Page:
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The Perils of Restoring "Less Is More"
Krueck & Sexton architects faced tremendous challenges in the restoration of Mie Van der Rohe’s 1956 masterpiece, S.R. Crown Hall, at the Illinois Institute of Technology
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By Sara Hart


Clune enlisted specialty-glazing contractor Harmon to handle the field work and endure the closest scrutiny. According to Harmon, the facade consists of more than 800 steel stops held in place by more than 6,250 screws, and each screw was countersunk to protect the ever-so-slightly beveled profile. Tenuta marvels at the scrutiny. They had to be submitted for approval, were rejected, remade, and resubmitted. Even the depth of the countersink was debated, until a tolerance of a mere 1¼64 inch was agreed upon.

The 120 lower lites were replaced with a clear tempered glass from Viracon, and the inner face was sandblasted to recreate the exact same effect as the original. The Miesian scholars were in agreement with this solution. However, Sexton knew that unless the sandblasted side was treated, the school would face the same staining and scratching problems it did before. Fortunately, technology eliminated many concerns. Computer-controlled manufacturing allows glass to be both tempered and sandblasted, and as proved here, to be protected by the application of three layers of ultra-clear epoxy, which has no reflectivity, will not change character, and will never yellow.

S.R. Crown Hall is returned to its original glory. Krueck & Sexton Architects and Clune Construction searched until they found a manufacturer to recreate the “Miesian black” that delineates the structure’s exoskeleton in stark contrast to the rest of the campus.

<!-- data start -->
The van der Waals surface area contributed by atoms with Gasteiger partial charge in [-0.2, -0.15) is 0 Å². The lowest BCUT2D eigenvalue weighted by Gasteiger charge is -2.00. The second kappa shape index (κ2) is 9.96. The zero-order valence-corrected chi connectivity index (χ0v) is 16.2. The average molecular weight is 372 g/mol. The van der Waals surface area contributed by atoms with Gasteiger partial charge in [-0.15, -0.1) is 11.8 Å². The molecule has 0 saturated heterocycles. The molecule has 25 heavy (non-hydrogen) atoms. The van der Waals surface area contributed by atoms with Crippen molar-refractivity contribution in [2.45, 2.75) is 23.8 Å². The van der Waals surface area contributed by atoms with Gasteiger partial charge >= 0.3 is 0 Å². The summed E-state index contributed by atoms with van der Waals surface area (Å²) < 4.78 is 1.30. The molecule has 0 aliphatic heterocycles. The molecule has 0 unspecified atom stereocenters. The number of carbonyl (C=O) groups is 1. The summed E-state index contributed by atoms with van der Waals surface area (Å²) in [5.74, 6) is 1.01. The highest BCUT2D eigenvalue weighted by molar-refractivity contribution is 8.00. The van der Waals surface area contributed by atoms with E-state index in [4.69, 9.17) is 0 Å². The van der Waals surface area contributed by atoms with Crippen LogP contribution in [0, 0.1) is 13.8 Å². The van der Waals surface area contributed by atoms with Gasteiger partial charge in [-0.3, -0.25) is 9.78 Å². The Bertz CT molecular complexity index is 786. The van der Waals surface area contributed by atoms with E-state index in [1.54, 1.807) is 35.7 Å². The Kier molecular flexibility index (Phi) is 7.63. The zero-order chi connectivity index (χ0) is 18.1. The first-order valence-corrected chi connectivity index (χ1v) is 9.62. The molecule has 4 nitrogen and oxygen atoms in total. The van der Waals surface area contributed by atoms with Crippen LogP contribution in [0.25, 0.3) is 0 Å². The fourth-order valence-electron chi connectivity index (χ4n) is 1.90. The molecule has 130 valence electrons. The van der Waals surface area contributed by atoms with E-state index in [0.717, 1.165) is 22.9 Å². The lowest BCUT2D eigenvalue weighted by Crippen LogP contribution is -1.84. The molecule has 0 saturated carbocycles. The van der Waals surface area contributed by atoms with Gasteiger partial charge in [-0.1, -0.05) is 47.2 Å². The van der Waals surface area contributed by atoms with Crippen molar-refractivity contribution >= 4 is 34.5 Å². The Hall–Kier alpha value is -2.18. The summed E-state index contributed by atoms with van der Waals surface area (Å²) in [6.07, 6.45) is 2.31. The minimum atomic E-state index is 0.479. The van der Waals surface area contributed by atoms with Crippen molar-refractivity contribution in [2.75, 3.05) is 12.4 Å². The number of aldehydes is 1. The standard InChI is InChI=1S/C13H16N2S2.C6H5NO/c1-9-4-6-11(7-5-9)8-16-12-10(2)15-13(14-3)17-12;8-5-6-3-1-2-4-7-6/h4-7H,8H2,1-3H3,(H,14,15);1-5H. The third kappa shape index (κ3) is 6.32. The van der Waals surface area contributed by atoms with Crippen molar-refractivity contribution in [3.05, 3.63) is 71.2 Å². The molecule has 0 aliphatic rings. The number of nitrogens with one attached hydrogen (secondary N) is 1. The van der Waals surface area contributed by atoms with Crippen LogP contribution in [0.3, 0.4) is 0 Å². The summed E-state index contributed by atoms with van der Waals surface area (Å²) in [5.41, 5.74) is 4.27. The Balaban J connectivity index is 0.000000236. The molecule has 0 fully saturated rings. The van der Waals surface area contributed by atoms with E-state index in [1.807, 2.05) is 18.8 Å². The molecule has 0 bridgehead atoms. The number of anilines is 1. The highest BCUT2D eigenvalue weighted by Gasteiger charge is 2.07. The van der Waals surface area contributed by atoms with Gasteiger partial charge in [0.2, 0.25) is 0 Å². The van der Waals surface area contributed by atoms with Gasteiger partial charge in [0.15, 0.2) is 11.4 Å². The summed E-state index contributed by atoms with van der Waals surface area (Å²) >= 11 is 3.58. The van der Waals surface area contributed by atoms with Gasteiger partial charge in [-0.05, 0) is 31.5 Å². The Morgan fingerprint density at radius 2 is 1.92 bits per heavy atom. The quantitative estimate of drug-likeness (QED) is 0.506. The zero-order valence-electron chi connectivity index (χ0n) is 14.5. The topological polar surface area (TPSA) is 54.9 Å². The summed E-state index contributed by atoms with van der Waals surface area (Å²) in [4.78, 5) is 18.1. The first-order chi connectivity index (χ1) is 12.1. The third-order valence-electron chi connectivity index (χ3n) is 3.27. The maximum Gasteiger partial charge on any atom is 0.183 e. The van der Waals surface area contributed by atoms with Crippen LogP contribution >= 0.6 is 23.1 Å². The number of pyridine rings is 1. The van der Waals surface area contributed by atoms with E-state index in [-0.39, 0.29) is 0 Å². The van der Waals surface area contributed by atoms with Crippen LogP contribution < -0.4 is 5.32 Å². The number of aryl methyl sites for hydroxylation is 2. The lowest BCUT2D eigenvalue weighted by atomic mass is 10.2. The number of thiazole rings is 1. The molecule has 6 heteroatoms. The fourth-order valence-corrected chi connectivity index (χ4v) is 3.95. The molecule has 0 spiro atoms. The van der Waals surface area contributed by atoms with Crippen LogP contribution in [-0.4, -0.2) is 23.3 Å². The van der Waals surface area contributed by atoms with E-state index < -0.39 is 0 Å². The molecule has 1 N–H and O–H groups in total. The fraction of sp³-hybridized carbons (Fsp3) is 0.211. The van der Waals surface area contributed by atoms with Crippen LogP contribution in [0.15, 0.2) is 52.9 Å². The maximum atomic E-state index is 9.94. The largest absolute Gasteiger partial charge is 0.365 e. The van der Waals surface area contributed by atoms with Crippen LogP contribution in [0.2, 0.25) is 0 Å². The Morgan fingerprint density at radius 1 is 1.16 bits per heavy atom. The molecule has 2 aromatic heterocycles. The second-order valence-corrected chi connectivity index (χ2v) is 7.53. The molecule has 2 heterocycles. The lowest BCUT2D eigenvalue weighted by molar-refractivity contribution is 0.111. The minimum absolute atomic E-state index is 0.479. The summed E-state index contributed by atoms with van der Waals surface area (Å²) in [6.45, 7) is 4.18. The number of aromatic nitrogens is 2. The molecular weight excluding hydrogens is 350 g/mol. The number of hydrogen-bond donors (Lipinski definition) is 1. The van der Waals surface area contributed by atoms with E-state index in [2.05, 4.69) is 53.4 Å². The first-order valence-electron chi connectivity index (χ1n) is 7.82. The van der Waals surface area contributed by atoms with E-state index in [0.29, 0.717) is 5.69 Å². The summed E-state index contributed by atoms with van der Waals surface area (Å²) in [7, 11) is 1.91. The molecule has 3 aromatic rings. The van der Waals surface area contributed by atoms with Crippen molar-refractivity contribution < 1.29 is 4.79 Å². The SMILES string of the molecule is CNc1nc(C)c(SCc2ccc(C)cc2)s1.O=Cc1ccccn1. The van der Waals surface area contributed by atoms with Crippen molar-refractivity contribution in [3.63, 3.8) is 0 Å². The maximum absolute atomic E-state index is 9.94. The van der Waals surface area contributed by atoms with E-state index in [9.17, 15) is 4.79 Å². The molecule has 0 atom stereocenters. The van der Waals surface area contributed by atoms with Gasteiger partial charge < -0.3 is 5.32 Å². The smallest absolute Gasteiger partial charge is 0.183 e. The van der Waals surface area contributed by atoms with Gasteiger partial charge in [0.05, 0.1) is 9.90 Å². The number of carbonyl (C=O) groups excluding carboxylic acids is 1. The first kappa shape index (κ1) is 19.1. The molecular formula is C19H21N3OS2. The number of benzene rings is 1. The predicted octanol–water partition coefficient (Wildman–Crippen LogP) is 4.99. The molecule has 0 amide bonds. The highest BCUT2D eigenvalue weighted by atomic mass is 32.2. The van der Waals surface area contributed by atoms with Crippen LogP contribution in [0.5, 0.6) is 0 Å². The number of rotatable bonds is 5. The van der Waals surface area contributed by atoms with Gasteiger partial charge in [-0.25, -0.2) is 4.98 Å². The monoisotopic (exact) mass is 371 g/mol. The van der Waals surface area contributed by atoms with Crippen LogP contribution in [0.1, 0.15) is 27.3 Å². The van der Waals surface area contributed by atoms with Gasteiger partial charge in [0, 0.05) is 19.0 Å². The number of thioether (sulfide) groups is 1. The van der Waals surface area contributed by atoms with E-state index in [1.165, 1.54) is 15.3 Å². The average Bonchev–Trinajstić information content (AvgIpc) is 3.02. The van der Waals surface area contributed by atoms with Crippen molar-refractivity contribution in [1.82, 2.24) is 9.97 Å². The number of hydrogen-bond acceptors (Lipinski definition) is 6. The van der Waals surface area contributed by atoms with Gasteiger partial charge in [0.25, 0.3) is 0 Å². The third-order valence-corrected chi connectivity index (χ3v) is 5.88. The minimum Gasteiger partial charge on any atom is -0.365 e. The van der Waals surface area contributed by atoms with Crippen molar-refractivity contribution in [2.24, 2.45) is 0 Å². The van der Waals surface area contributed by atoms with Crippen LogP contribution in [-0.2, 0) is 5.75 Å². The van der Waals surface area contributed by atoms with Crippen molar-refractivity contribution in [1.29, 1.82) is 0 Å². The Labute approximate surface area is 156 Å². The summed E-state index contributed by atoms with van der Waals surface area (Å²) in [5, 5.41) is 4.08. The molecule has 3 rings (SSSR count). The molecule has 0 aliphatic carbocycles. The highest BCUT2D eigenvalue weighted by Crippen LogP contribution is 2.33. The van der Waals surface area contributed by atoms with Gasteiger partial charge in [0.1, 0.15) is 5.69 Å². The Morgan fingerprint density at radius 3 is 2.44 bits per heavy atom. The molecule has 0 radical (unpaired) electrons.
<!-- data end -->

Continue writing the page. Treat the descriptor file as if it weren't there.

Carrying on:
Finally, there was the issue of the paint. The sharp “Mies black” had faded to a dull gray. The original paint could not be used again, because it was lead-based. Product research led the architects to Tnemec, an industrial paint and coatings manufacturer known for products of extreme durability. The three coats that were applied should last about 25 years.

Studying Krueck & Sexton’s restoration and renovation of Crown Hall reveals more about Mies’s design methodology than a slide-show lecture in architecture school ever could. Its work also makes a convincing argument for balancing preservation of original intent with current needs. The great Modernist buildings of the 20th century were meant to have long, working lives. Modifications to Crown Hall will be necessary again in another 50 years. As evidenced by SOM’s restoration of Lever House in New York in 2002 and Polshek and Partners’ careful restoration of Louis Kahn’s Yale Art Gallery in New Haven, currently under way, intimate intervention of Modernist icons might be the only authentic way to know them.


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